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Commentary Energy & Environment

Opinion: Maryland Must Address Emerging PFAS Crisis

PFAS photo.

This past year, Maryland has received three shocking revelations about the extent of toxic PFAS — per- and polyfluoroalkyl substances — contamination in the state. Although this issue has received scant attention in the state media, Congress and the state must act immediately to address this burgeoning crisis.

So far, both have been slow to act.

The most recent shocking revelation is that the Navy found a particularly dangerous type of PFAS, PFOS, at a level of 7,950,000 parts per trillion in the soils at the Naval Research Lab – Chesapeake Bay Detachment in Chesapeake Beach. That level is 113,571 times higher than EPA’s voluntary lifetime drinking water health advisory for PFOS of 70 parts per trillion. The contamination in the soil was from PFOS in firefighting foam.

‘Dark Waters’ brings a class of chemicals to light

So what are PFAS, and why should Maryland residents care? PFAS refer to a family of human-made chemicals called per- and polyfluoroalkyl substances. They were brought to the public’s attention by the movie “Dark Waters,” about a lawyer and a community in West Virginia who fought DuPont chemical company, eventually winning a class action lawsuit in 2017 for those harmed by PFAS from the DuPont plant in Parkersburg.

PFAS are commercially attractive for use in manufacturing and in products because of the incredibly strong carbon-fluorine bond that forms the backbone of each molecule, giving them valuable heat-, stain- and water-resistance qualities. This bond has made PFAS useful ingredients in not just firefighting foams but non-stick coatings, stain and water protection for fabrics, and protective coatings.

PFAS are also used in food packaging, cosmetics, medical devices and other commercial products, like artificial turf. PFAS have been around since the 1940s, but the number of PFAS and their uses has exploded in the past 10 years.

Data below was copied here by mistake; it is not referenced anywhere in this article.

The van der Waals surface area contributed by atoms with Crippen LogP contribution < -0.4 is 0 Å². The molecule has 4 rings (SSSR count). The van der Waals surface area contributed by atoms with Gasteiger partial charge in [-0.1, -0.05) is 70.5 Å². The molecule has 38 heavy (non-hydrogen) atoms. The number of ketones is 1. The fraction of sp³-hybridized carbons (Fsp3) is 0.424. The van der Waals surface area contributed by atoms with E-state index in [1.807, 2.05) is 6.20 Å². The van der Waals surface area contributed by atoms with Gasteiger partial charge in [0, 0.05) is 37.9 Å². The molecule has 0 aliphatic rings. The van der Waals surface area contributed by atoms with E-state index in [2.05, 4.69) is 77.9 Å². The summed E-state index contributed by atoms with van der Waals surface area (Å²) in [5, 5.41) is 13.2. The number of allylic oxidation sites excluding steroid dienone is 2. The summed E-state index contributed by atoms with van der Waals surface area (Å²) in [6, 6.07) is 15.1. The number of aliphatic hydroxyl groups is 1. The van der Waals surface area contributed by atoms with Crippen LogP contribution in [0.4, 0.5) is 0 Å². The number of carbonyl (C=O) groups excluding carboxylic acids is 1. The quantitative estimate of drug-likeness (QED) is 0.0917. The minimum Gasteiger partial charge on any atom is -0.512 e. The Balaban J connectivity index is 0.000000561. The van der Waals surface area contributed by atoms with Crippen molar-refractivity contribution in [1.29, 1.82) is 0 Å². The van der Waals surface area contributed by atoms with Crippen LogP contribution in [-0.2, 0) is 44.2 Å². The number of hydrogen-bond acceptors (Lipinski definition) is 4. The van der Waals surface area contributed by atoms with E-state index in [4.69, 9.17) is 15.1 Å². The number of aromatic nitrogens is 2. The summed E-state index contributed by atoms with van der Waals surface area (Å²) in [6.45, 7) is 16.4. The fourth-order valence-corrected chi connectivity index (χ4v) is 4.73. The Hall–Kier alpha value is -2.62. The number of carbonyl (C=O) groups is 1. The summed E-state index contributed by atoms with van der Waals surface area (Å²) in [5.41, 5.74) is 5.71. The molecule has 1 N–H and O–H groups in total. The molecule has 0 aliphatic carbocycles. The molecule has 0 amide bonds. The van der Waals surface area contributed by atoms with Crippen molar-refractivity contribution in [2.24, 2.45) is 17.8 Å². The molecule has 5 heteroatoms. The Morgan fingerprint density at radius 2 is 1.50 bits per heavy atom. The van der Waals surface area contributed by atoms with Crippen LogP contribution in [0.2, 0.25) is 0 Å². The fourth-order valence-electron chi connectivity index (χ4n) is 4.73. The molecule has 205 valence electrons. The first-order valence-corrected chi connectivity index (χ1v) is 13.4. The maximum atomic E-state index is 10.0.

The troubling reality of forever chemicals

Because of their strong carbon-fluorine bond, PFAS do not easily break down in the environment and are called “forever chemicals.” Equally troubling, there is no known way to destroy or safely dispose of PFAS. This forever quality and the lack of disposal methods means that these chemicals will eventually make their way into our water systems, our food and eventually our bodies.

That is not good because PFAS are associated with cancer, birth defects, developmental damage to infants, and impaired functioning of the liver, kidneys and immune system. In addition to these health risks, exposure to PFAS may make people more vulnerable to COVID-19 and diminish the effectiveness of the coronavirus vaccines.

All this means the contamination at the Navy lab in Chesapeake Beach will be impossible to contain. PFAS are already leaching into nearby ground water systems. If the soils and water on-site are removed for disposal, there is no treatment method to destroy these chemicals. If they are incinerated, the toxins will simply go into the air and rain down on neighboring communities; if they are put in landfills, they will simply leach into surrounding water supplies.

The truth is, PFAS are everywhere

Another shocking revelation that has quietly slipped under the radar in Maryland is that the pesticide that Maryland and many communities have been using to aerially spray for mosquitos also contains PFAS.

This was revealed when PEER and Maryland Pesticide Education Network tested a sample of Permanone 30-30, used by MDA for the state’s annual mosquito control program, and found it contained 3,500 parts per trillion of perfluorooctanoic acid and approximately 630 ppt of another PFAS, hexafluoropropylene oxide dimer acid.

While Maryland has switched to a new pesticide, there is no assurance that other pesticides don’t contain PFAS as neither the EPA nor the state of Maryland test for PFAS in these products. As states and local communities scramble to keep PFAS out of their water supplies, they have unwittingly been spraying it into communities from the air with toxic pesticides.

The third shocking revelation is that Bloom fertilizer contains 23,800 parts per trillion of PFOA and 22,100 parts per trillion of PFOS.